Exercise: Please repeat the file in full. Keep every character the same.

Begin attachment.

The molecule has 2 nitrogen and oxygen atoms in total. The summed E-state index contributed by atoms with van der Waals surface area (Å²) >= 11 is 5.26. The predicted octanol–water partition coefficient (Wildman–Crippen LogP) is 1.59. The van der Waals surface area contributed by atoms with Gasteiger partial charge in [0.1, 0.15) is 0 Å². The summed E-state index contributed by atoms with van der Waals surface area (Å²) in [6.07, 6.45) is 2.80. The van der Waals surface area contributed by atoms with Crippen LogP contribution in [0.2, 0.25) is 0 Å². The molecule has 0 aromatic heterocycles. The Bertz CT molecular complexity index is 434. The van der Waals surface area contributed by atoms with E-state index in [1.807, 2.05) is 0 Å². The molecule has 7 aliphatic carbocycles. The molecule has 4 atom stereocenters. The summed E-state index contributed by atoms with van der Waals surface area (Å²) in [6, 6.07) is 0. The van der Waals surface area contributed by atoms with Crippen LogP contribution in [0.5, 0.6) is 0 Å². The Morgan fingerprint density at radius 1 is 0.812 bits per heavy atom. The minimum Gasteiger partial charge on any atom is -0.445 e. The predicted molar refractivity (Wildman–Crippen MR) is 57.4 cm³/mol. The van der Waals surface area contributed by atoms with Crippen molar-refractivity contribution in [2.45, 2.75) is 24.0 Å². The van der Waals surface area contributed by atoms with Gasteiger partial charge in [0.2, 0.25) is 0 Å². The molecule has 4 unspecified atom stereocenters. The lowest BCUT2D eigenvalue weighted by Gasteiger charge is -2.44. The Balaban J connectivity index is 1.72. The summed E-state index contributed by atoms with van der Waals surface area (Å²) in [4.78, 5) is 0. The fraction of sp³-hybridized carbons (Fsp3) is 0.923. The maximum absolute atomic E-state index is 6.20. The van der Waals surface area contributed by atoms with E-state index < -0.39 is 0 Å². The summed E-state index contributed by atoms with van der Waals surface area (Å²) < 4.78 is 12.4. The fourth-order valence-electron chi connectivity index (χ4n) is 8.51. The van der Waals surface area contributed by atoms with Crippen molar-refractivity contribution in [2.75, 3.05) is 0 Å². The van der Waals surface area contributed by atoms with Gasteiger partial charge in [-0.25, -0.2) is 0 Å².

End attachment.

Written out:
The molecule has 2 nitrogen and oxygen atoms in total. The summed E-state index contributed by atoms with van der Waals surface area (Å²) >= 11 is 5.26. The predicted octanol–water partition coefficient (Wildman–Crippen LogP) is 1.59. The van der Waals surface area contributed by atoms with Gasteiger partial charge in [0.1, 0.15) is 0 Å². The summed E-state index contributed by atoms with van der Waals surface area (Å²) in [6.07, 6.45) is 2.80. The van der Waals surface area contributed by atoms with Crippen LogP contribution in [0.2, 0.25) is 0 Å². The molecule has 0 aromatic heterocycles. The Bertz CT molecular complexity index is 434. The van der Waals surface area contributed by atoms with E-state index in [1.807, 2.05) is 0 Å². The molecule has 7 aliphatic carbocycles. The molecule has 4 atom stereocenters. The summed E-state index contributed by atoms with van der Waals surface area (Å²) in [6, 6.07) is 0. The van der Waals surface area contributed by atoms with Crippen LogP contribution in [0.5, 0.6) is 0 Å². The Morgan fingerprint density at radius 1 is 0.812 bits per heavy atom. The minimum Gasteiger partial charge on any atom is -0.445 e. The predicted molar refractivity (Wildman–Crippen MR) is 57.4 cm³/mol. The van der Waals surface area contributed by atoms with Crippen molar-refractivity contribution in [2.45, 2.75) is 24.0 Å². The van der Waals surface area contributed by atoms with Gasteiger partial charge in [0.2, 0.25) is 0 Å². The molecule has 4 unspecified atom stereocenters. The lowest BCUT2D eigenvalue weighted by Gasteiger charge is -2.44. The Balaban J connectivity index is 1.72. The summed E-state index contributed by atoms with van der Waals surface area (Å²) in [4.78, 5) is 0. The fraction of sp³-hybridized carbons (Fsp3) is 0.923. The maximum absolute atomic E-state index is 6.20. The van der Waals surface area contributed by atoms with E-state index < -0.39 is 0 Å². The summed E-state index contributed by atoms with van der Waals surface area (Å²) < 4.78 is 12.4. The fourth-order valence-electron chi connectivity index (χ4n) is 8.51. The van der Waals surface area contributed by atoms with Crippen molar-refractivity contribution in [2.75, 3.05) is 0 Å². The van der Waals surface area contributed by atoms with Gasteiger partial charge in [-0.25, -0.2) is 0 Å².